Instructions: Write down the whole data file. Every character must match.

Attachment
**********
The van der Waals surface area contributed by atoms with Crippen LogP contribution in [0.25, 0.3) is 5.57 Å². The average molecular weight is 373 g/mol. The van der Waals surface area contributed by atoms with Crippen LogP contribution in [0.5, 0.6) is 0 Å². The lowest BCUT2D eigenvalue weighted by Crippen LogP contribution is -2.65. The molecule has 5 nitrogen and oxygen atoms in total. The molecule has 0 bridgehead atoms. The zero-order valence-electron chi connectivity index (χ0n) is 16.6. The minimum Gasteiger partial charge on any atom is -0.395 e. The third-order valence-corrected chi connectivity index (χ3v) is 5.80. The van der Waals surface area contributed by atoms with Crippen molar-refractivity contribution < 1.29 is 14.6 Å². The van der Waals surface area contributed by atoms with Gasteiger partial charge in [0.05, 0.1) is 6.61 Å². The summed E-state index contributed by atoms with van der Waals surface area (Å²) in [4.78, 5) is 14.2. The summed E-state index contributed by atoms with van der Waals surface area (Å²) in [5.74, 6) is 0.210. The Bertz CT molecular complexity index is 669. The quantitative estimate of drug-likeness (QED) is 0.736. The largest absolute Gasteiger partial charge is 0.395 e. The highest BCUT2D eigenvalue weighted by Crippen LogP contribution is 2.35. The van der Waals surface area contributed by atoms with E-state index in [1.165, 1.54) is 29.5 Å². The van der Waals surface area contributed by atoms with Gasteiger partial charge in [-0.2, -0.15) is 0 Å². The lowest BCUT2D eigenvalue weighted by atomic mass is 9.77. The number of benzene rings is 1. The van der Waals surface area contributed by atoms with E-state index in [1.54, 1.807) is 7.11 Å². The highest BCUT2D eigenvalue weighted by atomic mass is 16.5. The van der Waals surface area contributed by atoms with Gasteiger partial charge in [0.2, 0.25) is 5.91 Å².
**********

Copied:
The van der Waals surface area contributed by atoms with Crippen LogP contribution in [0.25, 0.3) is 5.57 Å². The average molecular weight is 373 g/mol. The van der Waals surface area contributed by atoms with Crippen LogP contribution in [0.5, 0.6) is 0 Å². The lowest BCUT2D eigenvalue weighted by Crippen LogP contribution is -2.65. The molecule has 5 nitrogen and oxygen atoms in total. The molecule has 0 bridgehead atoms. The zero-order valence-electron chi connectivity index (χ0n) is 16.6. The minimum Gasteiger partial charge on any atom is -0.395 e. The third-order valence-corrected chi connectivity index (χ3v) is 5.80. The van der Waals surface area contributed by atoms with Crippen molar-refractivity contribution < 1.29 is 14.6 Å². The van der Waals surface area contributed by atoms with Gasteiger partial charge in [0.05, 0.1) is 6.61 Å². The summed E-state index contributed by atoms with van der Waals surface area (Å²) in [4.78, 5) is 14.2. The summed E-state index contributed by atoms with van der Waals surface area (Å²) in [5.74, 6) is 0.210. The Bertz CT molecular complexity index is 669. The quantitative estimate of drug-likeness (QED) is 0.736. The largest absolute Gasteiger partial charge is 0.395 e. The highest BCUT2D eigenvalue weighted by Crippen LogP contribution is 2.35. The van der Waals surface area contributed by atoms with E-state index in [1.165, 1.54) is 29.5 Å². The van der Waals surface area contributed by atoms with Gasteiger partial charge in [-0.2, -0.15) is 0 Å². The lowest BCUT2D eigenvalue weighted by atomic mass is 9.77. The number of benzene rings is 1. The van der Waals surface area contributed by atoms with E-state index in [1.54, 1.807) is 7.11 Å². The highest BCUT2D eigenvalue weighted by atomic mass is 16.5. The van der Waals surface area contributed by atoms with Gasteiger partial charge in [0.2, 0.25) is 5.91 Å².